Average temperature = 9.0°C
Average humidity = 86%
Average dewpoint = 6.8°C
Average barometer = 1014.3 hPa
Average windspeed = 18.3 km/h
Average gustspeed = 25.2 km/h
Average direction = 207° (SSW)
Rainfall for month = 173.8 mm
Rainfall for year = 683.4 mm
Maximum rain per minute = 1.0 mm on day 20 at time 06:26
Maximum temperature = 14.8°C on day 19 at time 02:35
Minimum temperature = -0.8°C on day 31 at time 23:03
Maximum humidity = 94% on day 27 at time 11:09
Minimum humidity = 68% on day 30 at time 10:26
Maximum dewpoint = 12.6°C on day 19 at time 02:35
Minimum dewpoint = -2.4°C on day 31 at time 23:03
Maximum pressure = 1031.4 hPa on day 08 at time 23:57
Minimum pressure = 994.2 hPa on day 30 at time 07:36
Maximum windspeed = 68.5 kmh from 225°( SW) on day 23 at time 21:07
Maximum gust speed = 94.4 km/h from 180°( S ) on day 30 at time 02:03
Maximum heat index = 14.8°C on day 19 at time 02:35
Avg daily max temp :12.0°C
Avg daily min temp :5.2°C
Growing degrees days :32.2 GDD
Total windrun = 13602.4km
Winter 2013/2014 was the wettest winter on record in some areas!
Met Eireann reports
Rainfall totals were well above Long-Term -Average (LTA) everywhere. Percentage of LTA values ranged from 143% at Finner with 510.1mm, to 208% at Carlow Oakpark with 460.5mm. Over 50% of stations across the country reported it was the wettest winter on record. Valentia Observatory reported its wettest winter since records began in 1866 (148 years) with 848.0mm and 183% of LTA, while Malin Head reported 530.7mm, 164% of LTA its wettest winter since records began in 1885 (129 years). Shannon Airport had its wettest winter on record (68 years) while Mullingar reported its wettest winter on record (63 years) with 531.3mm and 444.5mm respectively. Other stations in the South, East and West reported their wettest winter in 6 to 57 years. The wettest day of the season was at Ballyhaise on the 17th February with 34.5mm, its wettest winter day since 2008 (6 years). The number of wet days (day with 1 mm or more) ranged from 50 at Phoenix Park to 80 at Newport.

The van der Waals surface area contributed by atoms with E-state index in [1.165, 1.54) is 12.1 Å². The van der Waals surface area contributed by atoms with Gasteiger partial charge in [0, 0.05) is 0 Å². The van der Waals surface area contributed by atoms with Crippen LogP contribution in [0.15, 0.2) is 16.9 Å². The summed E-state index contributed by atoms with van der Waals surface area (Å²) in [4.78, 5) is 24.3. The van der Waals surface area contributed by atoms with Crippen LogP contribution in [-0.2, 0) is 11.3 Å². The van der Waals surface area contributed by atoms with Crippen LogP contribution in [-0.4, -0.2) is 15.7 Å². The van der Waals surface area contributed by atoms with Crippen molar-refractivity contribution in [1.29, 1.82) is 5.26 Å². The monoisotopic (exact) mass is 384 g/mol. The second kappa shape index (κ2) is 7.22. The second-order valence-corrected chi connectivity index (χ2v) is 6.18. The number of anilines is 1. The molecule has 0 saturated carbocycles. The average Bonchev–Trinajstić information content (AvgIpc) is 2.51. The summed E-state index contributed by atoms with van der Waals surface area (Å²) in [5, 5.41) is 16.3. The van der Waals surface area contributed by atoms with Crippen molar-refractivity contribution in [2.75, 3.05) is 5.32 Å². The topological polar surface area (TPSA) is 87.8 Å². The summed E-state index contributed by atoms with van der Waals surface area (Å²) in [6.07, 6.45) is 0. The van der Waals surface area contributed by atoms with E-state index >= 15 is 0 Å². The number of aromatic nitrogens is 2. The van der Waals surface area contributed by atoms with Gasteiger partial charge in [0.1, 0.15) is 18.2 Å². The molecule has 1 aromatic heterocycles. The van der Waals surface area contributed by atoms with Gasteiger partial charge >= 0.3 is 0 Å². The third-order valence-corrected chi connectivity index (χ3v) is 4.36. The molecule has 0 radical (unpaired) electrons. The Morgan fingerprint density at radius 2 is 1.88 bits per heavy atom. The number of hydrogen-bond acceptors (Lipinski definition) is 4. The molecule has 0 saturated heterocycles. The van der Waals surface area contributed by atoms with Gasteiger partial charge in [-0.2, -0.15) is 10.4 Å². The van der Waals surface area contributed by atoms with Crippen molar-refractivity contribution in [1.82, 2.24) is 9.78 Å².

Mean air temperatures were on or above LTA everywhere except for Cork Airport and Markree. Differences ranged from 0.1°C below at Cork Airport and Markree with a mean temperature of 5.7°C and 5.5°C repectively to 1.1°C above at Phoenix Park with a mean temperature of 6.3°C. Almost all stations recorded their maximum temperature of the season on the 12th December, with the season’s highest maximum temperature of 15.2°C at Finner and Malin Head on the 12th, Malin Head’s highest maximum for winter since 1948 (66 years). Knock Airport reported 12.8°C on the 12th December its highest maximum on record for winter (17 years). Many stations recorded their highest maximum temperatures for winter in 6 to 15 years. Lowest minimum temperatures were the highest for winter on record at many stations, Shannon Airport reported its highest minimun for winter in 68 years, while grass minima were the highest for winter in 6 to 42 years.
Percentage of LTA values ranged from 77% at Knock Airport with 114.8 hours to 116% at Dublin Airport with 217 hours. The highest daily sunshine amount for winter was 8.8 hours at Dublin Airport on the 27th February. The number of dull days over the season (days with less than 0.5 hrs sunshine) ranged from 19 at Malin Head to 48 at Knock Airport.
Winds were above average for winter with storm force winds on occasions. Dublin Airport’s winter mean windspeed value of 14.4 knots (26 km/h) was its highest since 1943 (71 years), Shannon Airport reported its highest winter mean windspeed in 31 years with 12.3 knots (23 km/h), while some stations in the South had their highest mean windspeeds in 24 years. The highest gust of the season was 86 knots (159 km/h) at Shannon Airport on the 12th February, its highest for winter on record (68 years), while the highest mean speed was 65 knots (120km/h) at Mace Head on the 12th February.